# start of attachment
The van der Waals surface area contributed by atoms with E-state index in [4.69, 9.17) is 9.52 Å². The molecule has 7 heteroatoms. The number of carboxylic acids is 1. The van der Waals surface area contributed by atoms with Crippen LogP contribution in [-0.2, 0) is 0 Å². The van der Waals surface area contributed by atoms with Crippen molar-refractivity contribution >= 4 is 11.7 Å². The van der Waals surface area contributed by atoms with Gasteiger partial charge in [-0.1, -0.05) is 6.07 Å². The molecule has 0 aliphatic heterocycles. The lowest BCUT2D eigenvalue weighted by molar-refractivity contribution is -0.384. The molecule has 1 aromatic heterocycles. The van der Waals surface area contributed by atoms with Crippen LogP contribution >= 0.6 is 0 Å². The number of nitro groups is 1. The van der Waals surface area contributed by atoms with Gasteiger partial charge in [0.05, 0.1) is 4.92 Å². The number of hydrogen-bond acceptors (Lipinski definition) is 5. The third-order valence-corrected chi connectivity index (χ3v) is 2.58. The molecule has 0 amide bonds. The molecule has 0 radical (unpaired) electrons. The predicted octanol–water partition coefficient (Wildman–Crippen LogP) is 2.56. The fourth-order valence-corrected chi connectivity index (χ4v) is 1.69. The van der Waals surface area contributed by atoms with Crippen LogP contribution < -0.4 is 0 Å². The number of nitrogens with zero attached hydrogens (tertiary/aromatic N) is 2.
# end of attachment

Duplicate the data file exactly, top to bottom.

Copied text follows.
The van der Waals surface area contributed by atoms with E-state index in [4.69, 9.17) is 9.52 Å². The molecule has 7 heteroatoms. The number of carboxylic acids is 1. The van der Waals surface area contributed by atoms with Crippen LogP contribution in [-0.2, 0) is 0 Å². The van der Waals surface area contributed by atoms with Crippen molar-refractivity contribution >= 4 is 11.7 Å². The van der Waals surface area contributed by atoms with Gasteiger partial charge in [-0.1, -0.05) is 6.07 Å². The molecule has 0 aliphatic heterocycles. The lowest BCUT2D eigenvalue weighted by molar-refractivity contribution is -0.384. The molecule has 1 aromatic heterocycles. The van der Waals surface area contributed by atoms with Crippen LogP contribution >= 0.6 is 0 Å². The number of nitro groups is 1. The van der Waals surface area contributed by atoms with Gasteiger partial charge in [0.05, 0.1) is 4.92 Å². The number of hydrogen-bond acceptors (Lipinski definition) is 5. The third-order valence-corrected chi connectivity index (χ3v) is 2.58. The molecule has 0 amide bonds. The molecule has 0 radical (unpaired) electrons. The predicted octanol–water partition coefficient (Wildman–Crippen LogP) is 2.56. The fourth-order valence-corrected chi connectivity index (χ4v) is 1.69. The van der Waals surface area contributed by atoms with Crippen LogP contribution < -0.4 is 0 Å². The number of nitrogens with zero attached hydrogens (tertiary/aromatic N) is 2.